Figure 4 is a sectional view illustrating a simple flow regulating faucet which may be used with my invention;
Figure 5 is an elevation view illustrating a switch panel which may be used with my" invention;
Figure 6 is a sectional view taken on the line 6-6 of Figure 5;
Patent ()fiice Patented Oct; 13, 1959 Figiiie 7 a diagrammatic View illustrating a typical residential plhhihihg system as "tidying my invention;
7 8 is a diagrammatic View illustrating a modified 'ie'slideritial plliinbihg system embodying my invention;
Figure 9 is a diagrammatic view illustrating a cornfilefcial restroom pluihhifig' system emhodying my invention; V I i Figii'i' 10 is a perspective view of a bank of electromagnetic-any operated valves eonriected in accordance with my invention; v
Figure lUii is a diagrammatic illustration showing the connection of the valves in the bank shown in Figure 10; and
Figure 11 is an enlarged cross sectional view taken substantially on the line 1 1''-11 of Figure 10.
Referring now to the drawings, Figure 1 illustrates the in which I provide hot and/or cold water at outlet remote from the water supply means with the use or a single carrying pipe. As shown in Figure l, I provide at the outlet location a faucet 15 to which is connected at single water carrying pipe 16. The pipe 16 extends froiri the faucet 15 to the hot and cold water su ply source and is connected to the outlet ports of two shutoft valves 17 and 18. The in-take port of the valve 17 is orh'leted with a hot water supply source and the in=tale port of the valve is connected with a cold water supply souree. With this construction it will readily be seen that if the valve 17 is opened, hot water will flow from the hot'water source through the carrying pipe 16 to the faiieet 15 where it is discharged. Likewise if the valve 18 is opened, coldwater Will be introduced into the carrying pipe 16 and discharged from the faucet 15. Thus it is possible with the construction just described to utilize the single carrying pipe 16 to deliver either hot or cold water to the faucet 15. It is also possible by opening hoth valves 17 and 18 to deliver to the fail'oet 15 a mixture of hot and cold water. When the valve 17 and 18 are both closed, no water will flow in the pipe 16 and therefore it is unnecessary to use the valve 15 as a water shut-off valve. It may be set to regulate the amount of flow desired and then left in this position;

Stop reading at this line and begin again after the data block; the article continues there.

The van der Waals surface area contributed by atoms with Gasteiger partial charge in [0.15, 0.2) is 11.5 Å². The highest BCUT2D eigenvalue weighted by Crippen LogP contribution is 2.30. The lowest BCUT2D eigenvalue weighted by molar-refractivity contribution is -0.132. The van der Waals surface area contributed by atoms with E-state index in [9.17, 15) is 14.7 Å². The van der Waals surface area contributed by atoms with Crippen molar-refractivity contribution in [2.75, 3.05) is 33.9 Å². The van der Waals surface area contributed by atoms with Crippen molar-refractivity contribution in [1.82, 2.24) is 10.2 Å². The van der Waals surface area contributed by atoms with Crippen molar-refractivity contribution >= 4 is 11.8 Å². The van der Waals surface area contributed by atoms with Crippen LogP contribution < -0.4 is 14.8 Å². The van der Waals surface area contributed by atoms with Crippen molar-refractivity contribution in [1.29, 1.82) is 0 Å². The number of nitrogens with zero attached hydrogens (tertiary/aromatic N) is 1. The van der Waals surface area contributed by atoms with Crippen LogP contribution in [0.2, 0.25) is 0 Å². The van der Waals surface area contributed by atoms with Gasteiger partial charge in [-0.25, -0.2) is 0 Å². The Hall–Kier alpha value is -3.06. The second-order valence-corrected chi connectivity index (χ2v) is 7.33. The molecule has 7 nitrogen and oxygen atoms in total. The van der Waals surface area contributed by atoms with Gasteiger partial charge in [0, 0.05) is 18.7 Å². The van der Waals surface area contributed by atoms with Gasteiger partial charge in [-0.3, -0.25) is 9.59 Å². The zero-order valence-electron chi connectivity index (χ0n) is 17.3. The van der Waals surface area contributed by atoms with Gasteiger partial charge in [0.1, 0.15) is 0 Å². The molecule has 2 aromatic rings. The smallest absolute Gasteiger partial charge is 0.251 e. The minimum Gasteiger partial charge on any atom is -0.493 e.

It of course, necessary to provide means to open and close the valves and 18 from the outlet location, that is, the location of the faucet 15. To accomplish this the'valves' lTand 18 are provided with actuating solehoes 17d and 18a. The valves 17 and 18, as will be explained hereinafter, are constructed to be opened when the solenoids 17a and 1811 are energized, and to close by "sp iig actioiiwhenthesolenoids 17a and18z'z are deefiergized. The solenoid 17a is connected by an electric wire 19 to one contact of a switch 20. The other contaet of the switch 26 is connected by a lead 21 to the positiv side, of an electric power source. The ground side of the power source is connected by a lead 22 to the opposite side of the solenoid 17a. In like manner the solenoid 18d is connected by a line 23 to a switch 24 that is connected to the power source by the lead 21 as shown Figure l. The solenoid 18a is also connected to the ground lead 22. The switches 20 and 24 are positioned adjacent the faucet 15. When cold water is desired at the faucet 15, the switch 24 may be closed to actuate the solenoid 18a and open the valve 18, thus permitting cold water to flow through the carrying pipe 1'6 to the ftnicet 15. When hot water is desired, the svv'iteh 20 is losed; aetu-ating the solenoid 17a to open the valve 17 and introduce hot water to the pipe 16'. If a mixtiirejof hot and cold water is desired, both switches 2h aha it ma he closed.